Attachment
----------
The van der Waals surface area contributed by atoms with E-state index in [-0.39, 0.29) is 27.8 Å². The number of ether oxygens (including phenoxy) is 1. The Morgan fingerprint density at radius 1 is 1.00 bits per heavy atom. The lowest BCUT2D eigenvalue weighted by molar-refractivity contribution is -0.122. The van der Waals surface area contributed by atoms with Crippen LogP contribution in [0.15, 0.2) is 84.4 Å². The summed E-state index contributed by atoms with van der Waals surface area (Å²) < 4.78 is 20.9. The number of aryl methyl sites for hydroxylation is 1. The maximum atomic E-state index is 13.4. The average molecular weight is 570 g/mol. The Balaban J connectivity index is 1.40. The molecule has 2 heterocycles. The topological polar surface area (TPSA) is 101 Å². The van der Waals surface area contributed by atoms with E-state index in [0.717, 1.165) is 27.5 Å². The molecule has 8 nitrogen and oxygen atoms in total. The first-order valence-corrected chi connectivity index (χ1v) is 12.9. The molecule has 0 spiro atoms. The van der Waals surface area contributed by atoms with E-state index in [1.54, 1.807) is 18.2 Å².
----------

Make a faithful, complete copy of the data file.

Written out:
The van der Waals surface area contributed by atoms with E-state index in [-0.39, 0.29) is 27.8 Å². The number of ether oxygens (including phenoxy) is 1. The Morgan fingerprint density at radius 1 is 1.00 bits per heavy atom. The lowest BCUT2D eigenvalue weighted by molar-refractivity contribution is -0.122. The van der Waals surface area contributed by atoms with Crippen LogP contribution in [0.15, 0.2) is 84.4 Å². The summed E-state index contributed by atoms with van der Waals surface area (Å²) < 4.78 is 20.9. The number of aryl methyl sites for hydroxylation is 1. The maximum atomic E-state index is 13.4. The average molecular weight is 570 g/mol. The Balaban J connectivity index is 1.40. The molecule has 2 heterocycles. The topological polar surface area (TPSA) is 101 Å². The van der Waals surface area contributed by atoms with E-state index in [0.717, 1.165) is 27.5 Å². The molecule has 8 nitrogen and oxygen atoms in total. The first-order valence-corrected chi connectivity index (χ1v) is 12.9. The molecule has 0 spiro atoms. The van der Waals surface area contributed by atoms with E-state index in [1.54, 1.807) is 18.2 Å².